For geometric series, they used a sigma notation followed by ar^n-1..
So, is it irrelevant what’s after the sigma? Un alone can refer to geometric or arithmetic? Just a sum of all the terms regardless of the type of sequence?

For this question the summation means sum the terms in the sequence which is pretty much the definition of the corresponding series. If youve got another interpretation of what youre doing with a summation, just post it.
Reply 8
Original post by mqb2766
For this question the summation means sum the terms in the sequence which is pretty much the definition of the corresponding series. If youve got another interpretation of what youre doing with a summation, just post it.

Looking back at my notes I now believe I understand my misunderstanding….

So, for an arithmetic nth term Un=a+(n-1)d and geometric nth term Un=ar^n-1….

In the case of sigma logo.

IMG_0852.jpeg

It doesn’t have to specify the argument, it may just state Un which would refer to the sum of either the arithmetic series or geometric series.

As for this questions as it’s a combination of both geometric and arithmetic, finding the nth term isn’t something that’s straight forward without knowing r or d. Or, at least, I’m unaware how to do so in this format.
Reply 9
Original post by KingRich
Looking back at my notes I now believe I understand my misunderstanding….
So, for an arithmetic nth term Un=a+(n-1)d and geometric nth term Un=ar^n-1….
In the case of sigma logo.
IMG_0852.jpeg
It doesn’t have to specify the argument, it may just state Un which would refer to the sum of either the arithmetic series or geometric series.
As for this questions as it’s a combination of both geometric and arithmetic, finding the nth term isn’t something that’s straight forward without knowing r or d. Or, at least, I’m unaware how to do so in this format.

Pretty much that. Summing a whatever sequence is a whatever series and you can write the series as 1+2+3+... or use the summation symbol.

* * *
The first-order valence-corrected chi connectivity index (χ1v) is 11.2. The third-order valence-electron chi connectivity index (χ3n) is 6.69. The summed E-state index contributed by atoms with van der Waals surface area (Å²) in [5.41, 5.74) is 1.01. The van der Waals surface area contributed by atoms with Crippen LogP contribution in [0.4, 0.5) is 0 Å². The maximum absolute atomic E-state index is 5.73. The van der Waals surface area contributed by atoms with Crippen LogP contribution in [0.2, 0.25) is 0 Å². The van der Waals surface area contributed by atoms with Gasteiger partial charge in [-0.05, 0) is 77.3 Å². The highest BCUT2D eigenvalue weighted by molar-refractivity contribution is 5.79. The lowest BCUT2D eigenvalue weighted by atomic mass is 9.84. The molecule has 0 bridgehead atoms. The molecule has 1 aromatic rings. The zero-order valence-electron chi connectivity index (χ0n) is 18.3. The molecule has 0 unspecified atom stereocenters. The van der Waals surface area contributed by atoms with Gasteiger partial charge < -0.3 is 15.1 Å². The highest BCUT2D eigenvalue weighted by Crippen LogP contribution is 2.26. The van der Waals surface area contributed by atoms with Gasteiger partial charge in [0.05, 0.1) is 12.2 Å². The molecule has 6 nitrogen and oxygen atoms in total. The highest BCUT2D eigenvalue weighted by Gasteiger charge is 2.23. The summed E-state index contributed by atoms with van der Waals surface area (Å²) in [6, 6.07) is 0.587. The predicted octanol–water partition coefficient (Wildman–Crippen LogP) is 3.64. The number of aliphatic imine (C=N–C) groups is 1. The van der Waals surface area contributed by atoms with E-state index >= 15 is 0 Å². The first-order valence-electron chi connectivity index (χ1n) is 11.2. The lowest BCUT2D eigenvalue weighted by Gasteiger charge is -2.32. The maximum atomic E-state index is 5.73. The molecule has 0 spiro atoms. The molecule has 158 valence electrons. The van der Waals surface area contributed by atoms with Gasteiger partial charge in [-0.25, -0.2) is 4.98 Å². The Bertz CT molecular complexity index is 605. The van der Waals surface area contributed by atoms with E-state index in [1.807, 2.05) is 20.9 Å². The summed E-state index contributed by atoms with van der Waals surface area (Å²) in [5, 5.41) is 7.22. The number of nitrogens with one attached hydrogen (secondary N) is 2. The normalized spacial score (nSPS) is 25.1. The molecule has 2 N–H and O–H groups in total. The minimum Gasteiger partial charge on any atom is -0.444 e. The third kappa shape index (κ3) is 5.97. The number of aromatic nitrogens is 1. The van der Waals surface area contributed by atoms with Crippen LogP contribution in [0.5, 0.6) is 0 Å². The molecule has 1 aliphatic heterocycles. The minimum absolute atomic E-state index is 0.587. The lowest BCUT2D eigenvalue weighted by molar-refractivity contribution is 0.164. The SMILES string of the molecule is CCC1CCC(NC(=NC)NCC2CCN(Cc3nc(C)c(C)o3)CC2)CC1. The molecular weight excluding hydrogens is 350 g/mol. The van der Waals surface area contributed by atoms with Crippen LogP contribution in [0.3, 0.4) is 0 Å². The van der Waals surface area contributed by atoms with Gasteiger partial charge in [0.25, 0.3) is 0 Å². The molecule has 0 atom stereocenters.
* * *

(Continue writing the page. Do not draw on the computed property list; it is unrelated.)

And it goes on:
It isnt too hard to adapt the basic arithmetic/geometric series ideas for this question, but its beyond what is required.
Reply 10
Original post by mqb2766
Pretty much that. Summing a whatever sequence is a whatever series and you can write the series as 1+2+3+... or use the summation symbol.
It isnt too hard to adapt the basic arithmetic/geometric series ideas for this question, but its beyond what is required.

Oh, completely off topic by the way. Seeing as you’re the only person that I tend to talk to in correspondence to my further studies. I thought you'd be interested to know that I got my recent feedback from my assignment Atomic Structure and Periodic Table and received a distinction.

Being someone in school who only ever got D's and only ever B in Art, I'm proud of myself but have no one else to gloat to lol
Original post by KingRich
Oh, completely off topic by the way. Seeing as you’re the only person that I tend to talk to in correspondence to my further studies. I thought you'd be interested to know that I got my recent feedback from my assignment Atomic Structure and Periodic Table and received a distinction.
Being someone in school who only ever got D's and only ever B in Art, I'm proud of myself but have no one else to gloat to lol
Well done, must be getting more intelligent as you get older. Tbh, a B in art sounds fairly impressive compared to my (lack of) efforts.
Reply 12
Original post by mqb2766
Well done, must be getting more intelligent as you get older. Tbh, a B in art sounds fairly impressive compared to my (lack of) efforts.

😅 I’m naturally creative. Art to me comes to me as easy as making toast. It just doesn’t keep my mind occupied long enough, so I become bored very quickly. Partly why I pursued carpentry, for the creative side but you sorta need money to buy the machinery which I don’t have lol